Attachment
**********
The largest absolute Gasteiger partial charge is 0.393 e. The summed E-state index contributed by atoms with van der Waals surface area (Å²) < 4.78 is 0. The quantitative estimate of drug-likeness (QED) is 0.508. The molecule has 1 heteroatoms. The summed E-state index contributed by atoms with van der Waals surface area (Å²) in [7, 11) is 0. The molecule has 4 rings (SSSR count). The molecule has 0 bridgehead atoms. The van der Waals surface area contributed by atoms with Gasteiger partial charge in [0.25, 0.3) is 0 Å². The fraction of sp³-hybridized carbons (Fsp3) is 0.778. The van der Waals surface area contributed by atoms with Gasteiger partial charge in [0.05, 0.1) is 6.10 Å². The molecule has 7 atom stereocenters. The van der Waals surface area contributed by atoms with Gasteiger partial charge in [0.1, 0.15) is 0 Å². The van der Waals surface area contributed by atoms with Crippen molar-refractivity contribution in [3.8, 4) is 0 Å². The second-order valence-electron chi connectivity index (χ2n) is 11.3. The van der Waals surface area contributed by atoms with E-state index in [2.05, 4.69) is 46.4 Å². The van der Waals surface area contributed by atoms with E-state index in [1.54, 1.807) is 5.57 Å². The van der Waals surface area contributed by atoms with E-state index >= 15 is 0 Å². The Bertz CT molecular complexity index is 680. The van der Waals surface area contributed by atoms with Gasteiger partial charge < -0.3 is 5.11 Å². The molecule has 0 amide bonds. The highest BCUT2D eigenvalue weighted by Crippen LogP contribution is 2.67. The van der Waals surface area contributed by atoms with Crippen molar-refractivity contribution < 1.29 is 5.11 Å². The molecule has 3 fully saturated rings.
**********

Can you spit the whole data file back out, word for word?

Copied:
The largest absolute Gasteiger partial charge is 0.393 e. The summed E-state index contributed by atoms with van der Waals surface area (Å²) < 4.78 is 0. The quantitative estimate of drug-likeness (QED) is 0.508. The molecule has 1 heteroatoms. The summed E-state index contributed by atoms with van der Waals surface area (Å²) in [7, 11) is 0. The molecule has 4 rings (SSSR count). The molecule has 0 bridgehead atoms. The van der Waals surface area contributed by atoms with Gasteiger partial charge in [0.25, 0.3) is 0 Å². The fraction of sp³-hybridized carbons (Fsp3) is 0.778. The van der Waals surface area contributed by atoms with Gasteiger partial charge in [0.05, 0.1) is 6.10 Å². The molecule has 7 atom stereocenters. The van der Waals surface area contributed by atoms with Gasteiger partial charge in [0.1, 0.15) is 0 Å². The van der Waals surface area contributed by atoms with Crippen molar-refractivity contribution in [3.8, 4) is 0 Å². The second-order valence-electron chi connectivity index (χ2n) is 11.3. The van der Waals surface area contributed by atoms with E-state index in [2.05, 4.69) is 46.4 Å². The van der Waals surface area contributed by atoms with E-state index in [1.54, 1.807) is 5.57 Å². The van der Waals surface area contributed by atoms with E-state index >= 15 is 0 Å². The Bertz CT molecular complexity index is 680. The van der Waals surface area contributed by atoms with Gasteiger partial charge < -0.3 is 5.11 Å². The molecule has 0 amide bonds. The highest BCUT2D eigenvalue weighted by Crippen LogP contribution is 2.67. The van der Waals surface area contributed by atoms with Crippen molar-refractivity contribution < 1.29 is 5.11 Å². The molecule has 3 fully saturated rings.